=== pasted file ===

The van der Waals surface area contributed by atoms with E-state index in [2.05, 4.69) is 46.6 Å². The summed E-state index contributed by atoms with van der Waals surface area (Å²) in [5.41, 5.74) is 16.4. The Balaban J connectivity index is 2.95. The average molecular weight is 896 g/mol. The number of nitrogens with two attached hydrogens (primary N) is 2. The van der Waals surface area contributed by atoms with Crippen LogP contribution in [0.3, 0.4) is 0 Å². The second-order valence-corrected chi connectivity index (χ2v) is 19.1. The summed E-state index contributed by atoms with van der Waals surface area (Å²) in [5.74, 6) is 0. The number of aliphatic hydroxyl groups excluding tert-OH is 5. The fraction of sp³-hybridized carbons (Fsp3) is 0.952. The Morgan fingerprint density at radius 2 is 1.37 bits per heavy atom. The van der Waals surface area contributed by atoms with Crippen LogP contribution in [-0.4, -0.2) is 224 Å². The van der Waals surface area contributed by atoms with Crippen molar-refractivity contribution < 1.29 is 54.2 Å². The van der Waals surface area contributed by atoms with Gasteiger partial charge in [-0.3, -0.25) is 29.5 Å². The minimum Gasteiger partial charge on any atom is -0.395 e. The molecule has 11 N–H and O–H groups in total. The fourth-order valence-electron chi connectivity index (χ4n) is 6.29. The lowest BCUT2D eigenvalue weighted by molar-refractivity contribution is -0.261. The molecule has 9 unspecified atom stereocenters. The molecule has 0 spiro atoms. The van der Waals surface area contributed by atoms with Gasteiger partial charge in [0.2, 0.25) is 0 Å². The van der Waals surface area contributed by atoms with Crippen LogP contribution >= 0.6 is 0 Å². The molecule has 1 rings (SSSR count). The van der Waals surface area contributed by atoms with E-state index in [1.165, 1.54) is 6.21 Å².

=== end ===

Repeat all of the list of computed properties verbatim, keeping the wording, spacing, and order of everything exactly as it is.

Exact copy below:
The van der Waals surface area contributed by atoms with E-state index in [2.05, 4.69) is 46.6 Å². The summed E-state index contributed by atoms with van der Waals surface area (Å²) in [5.41, 5.74) is 16.4. The Balaban J connectivity index is 2.95. The average molecular weight is 896 g/mol. The number of nitrogens with two attached hydrogens (primary N) is 2. The van der Waals surface area contributed by atoms with Crippen LogP contribution in [0.3, 0.4) is 0 Å². The second-order valence-corrected chi connectivity index (χ2v) is 19.1. The summed E-state index contributed by atoms with van der Waals surface area (Å²) in [5.74, 6) is 0. The number of aliphatic hydroxyl groups excluding tert-OH is 5. The fraction of sp³-hybridized carbons (Fsp3) is 0.952. The Morgan fingerprint density at radius 2 is 1.37 bits per heavy atom. The van der Waals surface area contributed by atoms with Crippen LogP contribution in [-0.4, -0.2) is 224 Å². The van der Waals surface area contributed by atoms with Crippen molar-refractivity contribution < 1.29 is 54.2 Å². The van der Waals surface area contributed by atoms with Gasteiger partial charge in [-0.3, -0.25) is 29.5 Å². The minimum Gasteiger partial charge on any atom is -0.395 e. The molecule has 11 N–H and O–H groups in total. The fourth-order valence-electron chi connectivity index (χ4n) is 6.29. The lowest BCUT2D eigenvalue weighted by molar-refractivity contribution is -0.261. The molecule has 9 unspecified atom stereocenters. The molecule has 0 spiro atoms. The van der Waals surface area contributed by atoms with Gasteiger partial charge in [0.2, 0.25) is 0 Å². The van der Waals surface area contributed by atoms with Crippen LogP contribution >= 0.6 is 0 Å². The molecule has 1 rings (SSSR count). The van der Waals surface area contributed by atoms with E-state index in [1.165, 1.54) is 6.21 Å².